Vannevar streamlines Wikipedia reading by pulling linked content into the current article.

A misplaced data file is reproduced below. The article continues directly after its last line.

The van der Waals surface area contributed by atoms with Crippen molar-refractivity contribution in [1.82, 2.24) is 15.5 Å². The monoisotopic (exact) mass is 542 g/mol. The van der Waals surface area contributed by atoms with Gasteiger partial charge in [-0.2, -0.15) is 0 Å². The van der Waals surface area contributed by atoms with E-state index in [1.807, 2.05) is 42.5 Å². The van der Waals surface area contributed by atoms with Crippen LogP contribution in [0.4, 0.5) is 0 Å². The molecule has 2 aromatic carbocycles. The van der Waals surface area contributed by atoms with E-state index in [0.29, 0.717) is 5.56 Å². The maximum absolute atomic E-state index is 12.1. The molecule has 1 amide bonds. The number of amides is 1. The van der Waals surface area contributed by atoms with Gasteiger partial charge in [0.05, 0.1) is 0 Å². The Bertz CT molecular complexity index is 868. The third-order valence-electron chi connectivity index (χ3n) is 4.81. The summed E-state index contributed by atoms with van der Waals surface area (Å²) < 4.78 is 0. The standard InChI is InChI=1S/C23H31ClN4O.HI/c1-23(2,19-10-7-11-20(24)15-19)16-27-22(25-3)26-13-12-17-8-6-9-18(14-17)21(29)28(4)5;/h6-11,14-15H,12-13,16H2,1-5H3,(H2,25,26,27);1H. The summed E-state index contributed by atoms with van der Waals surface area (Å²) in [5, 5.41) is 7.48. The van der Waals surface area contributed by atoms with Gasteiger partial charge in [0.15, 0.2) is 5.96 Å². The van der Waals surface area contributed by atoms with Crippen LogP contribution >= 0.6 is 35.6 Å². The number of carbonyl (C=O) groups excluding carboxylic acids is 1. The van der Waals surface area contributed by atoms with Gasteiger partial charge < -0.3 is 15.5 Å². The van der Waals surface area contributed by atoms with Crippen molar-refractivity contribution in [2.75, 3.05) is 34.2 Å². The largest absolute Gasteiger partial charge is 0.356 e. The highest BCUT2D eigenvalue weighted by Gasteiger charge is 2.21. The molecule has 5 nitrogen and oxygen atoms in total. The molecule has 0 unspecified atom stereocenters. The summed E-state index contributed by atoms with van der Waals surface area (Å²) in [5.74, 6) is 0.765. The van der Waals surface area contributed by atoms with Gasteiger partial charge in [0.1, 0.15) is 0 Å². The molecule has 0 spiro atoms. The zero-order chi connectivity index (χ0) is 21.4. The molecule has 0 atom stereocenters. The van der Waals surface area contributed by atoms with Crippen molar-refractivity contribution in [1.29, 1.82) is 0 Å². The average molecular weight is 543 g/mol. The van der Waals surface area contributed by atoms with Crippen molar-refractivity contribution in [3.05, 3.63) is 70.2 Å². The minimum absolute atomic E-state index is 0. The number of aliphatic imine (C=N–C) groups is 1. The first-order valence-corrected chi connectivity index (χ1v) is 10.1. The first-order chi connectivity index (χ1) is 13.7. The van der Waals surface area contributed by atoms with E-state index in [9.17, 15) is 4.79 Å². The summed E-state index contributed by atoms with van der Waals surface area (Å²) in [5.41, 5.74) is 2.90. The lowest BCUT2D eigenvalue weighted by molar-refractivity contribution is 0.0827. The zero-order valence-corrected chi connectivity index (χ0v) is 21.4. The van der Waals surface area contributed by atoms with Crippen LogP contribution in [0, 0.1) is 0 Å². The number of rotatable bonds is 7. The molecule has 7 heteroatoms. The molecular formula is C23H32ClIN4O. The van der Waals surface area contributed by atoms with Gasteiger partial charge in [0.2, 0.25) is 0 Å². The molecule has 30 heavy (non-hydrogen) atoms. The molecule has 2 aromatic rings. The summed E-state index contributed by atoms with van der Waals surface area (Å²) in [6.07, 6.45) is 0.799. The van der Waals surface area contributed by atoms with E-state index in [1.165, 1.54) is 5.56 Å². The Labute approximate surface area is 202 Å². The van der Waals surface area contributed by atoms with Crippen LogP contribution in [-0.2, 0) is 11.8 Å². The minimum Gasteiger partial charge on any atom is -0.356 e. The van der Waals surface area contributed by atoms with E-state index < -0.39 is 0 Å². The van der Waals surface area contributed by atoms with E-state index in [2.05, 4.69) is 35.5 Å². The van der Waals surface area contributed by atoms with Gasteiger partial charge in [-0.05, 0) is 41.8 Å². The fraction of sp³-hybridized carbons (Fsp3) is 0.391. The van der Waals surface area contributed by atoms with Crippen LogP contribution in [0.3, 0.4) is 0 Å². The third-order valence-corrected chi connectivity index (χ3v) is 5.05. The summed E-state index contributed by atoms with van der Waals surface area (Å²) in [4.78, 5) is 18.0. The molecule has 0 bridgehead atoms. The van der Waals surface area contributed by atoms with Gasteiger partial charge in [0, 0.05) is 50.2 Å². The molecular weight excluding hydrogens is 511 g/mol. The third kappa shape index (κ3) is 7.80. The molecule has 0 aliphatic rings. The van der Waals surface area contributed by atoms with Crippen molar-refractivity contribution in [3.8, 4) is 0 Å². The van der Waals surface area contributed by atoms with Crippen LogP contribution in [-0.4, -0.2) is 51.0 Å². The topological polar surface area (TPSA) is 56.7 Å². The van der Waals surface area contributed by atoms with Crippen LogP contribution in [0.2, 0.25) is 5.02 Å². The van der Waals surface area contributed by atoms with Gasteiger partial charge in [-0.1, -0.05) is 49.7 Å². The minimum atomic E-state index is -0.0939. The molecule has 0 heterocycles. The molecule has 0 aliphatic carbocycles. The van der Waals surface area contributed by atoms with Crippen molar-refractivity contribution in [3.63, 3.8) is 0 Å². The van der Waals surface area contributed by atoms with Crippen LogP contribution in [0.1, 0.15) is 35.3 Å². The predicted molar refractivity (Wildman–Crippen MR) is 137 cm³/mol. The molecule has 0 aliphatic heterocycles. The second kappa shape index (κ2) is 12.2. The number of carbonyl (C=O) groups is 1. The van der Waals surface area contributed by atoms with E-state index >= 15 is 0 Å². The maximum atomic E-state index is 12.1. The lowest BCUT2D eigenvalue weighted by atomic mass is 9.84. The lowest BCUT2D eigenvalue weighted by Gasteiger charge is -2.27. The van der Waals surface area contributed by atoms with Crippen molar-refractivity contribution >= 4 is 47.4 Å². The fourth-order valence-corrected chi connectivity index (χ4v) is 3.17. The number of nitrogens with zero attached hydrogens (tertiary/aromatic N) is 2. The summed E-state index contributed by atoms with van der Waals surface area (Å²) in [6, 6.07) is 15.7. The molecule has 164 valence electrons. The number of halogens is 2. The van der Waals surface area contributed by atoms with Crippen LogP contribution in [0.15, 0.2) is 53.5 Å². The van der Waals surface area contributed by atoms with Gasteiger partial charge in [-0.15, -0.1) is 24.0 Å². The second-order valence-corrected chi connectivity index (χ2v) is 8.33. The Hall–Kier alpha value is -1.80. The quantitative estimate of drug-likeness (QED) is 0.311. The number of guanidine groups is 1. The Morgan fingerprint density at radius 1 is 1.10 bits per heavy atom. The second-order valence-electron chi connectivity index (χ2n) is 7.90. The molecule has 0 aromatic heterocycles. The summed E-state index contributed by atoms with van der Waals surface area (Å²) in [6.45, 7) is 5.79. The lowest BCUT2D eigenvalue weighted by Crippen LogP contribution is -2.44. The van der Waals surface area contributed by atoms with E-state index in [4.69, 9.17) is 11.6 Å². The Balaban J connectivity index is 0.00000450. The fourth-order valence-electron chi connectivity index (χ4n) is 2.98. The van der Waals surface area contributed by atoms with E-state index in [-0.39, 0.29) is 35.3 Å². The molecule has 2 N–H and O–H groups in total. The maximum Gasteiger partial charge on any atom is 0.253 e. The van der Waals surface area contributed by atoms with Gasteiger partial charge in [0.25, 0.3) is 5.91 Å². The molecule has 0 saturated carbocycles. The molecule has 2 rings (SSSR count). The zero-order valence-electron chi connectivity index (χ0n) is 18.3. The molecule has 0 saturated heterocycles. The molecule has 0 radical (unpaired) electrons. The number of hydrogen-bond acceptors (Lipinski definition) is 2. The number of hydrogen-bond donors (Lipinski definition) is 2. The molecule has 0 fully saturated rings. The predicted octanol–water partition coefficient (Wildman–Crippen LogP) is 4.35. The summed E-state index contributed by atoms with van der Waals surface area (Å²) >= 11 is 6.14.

Complicated subjects build off an understanding of other complicated subjects; in order to understand a given Wikipedia article, readers often need to visit multiple pages. Skipping between several pages at once disrupts reading flow and increases the cognitive strain to keep track of the information paths being traversed. Vannevar pulls the first paragraph of linked content into the current article making for a more linear reading experience. Because Vannevar exposes linked content by default, it doesn't need to be displayed manually. This approach is usually avoided in favor of progressive disclosure, but here, when we know the reader will return, it reduces disruptions. By arranging the text in a single column, the content maps well to scrolling. The interface demands less physically: the hand stays anchored to a fixed point and the eyes aren't diverted from the text. What scrolling lacks in precision, it makes up for with a cognitively easy "undo"—the same scroll action in reverse. While Vannevar will almost surely display more content than necessary, the new content is identifiable, which aids our ability to skip extraneous parts—a reading practice we're rather good at anyhow. A good analogy might be public transportation. We're usually willing to take a slightly longer route in order to avoid multiple transfers. This choice may require travel out of the way past a few irrelevant (to us) places, but the tradeoff is worth it. Absent the stop-and-go of switching subway lines, we can sink into a book, a crossword, or a nap with fewer interruptions.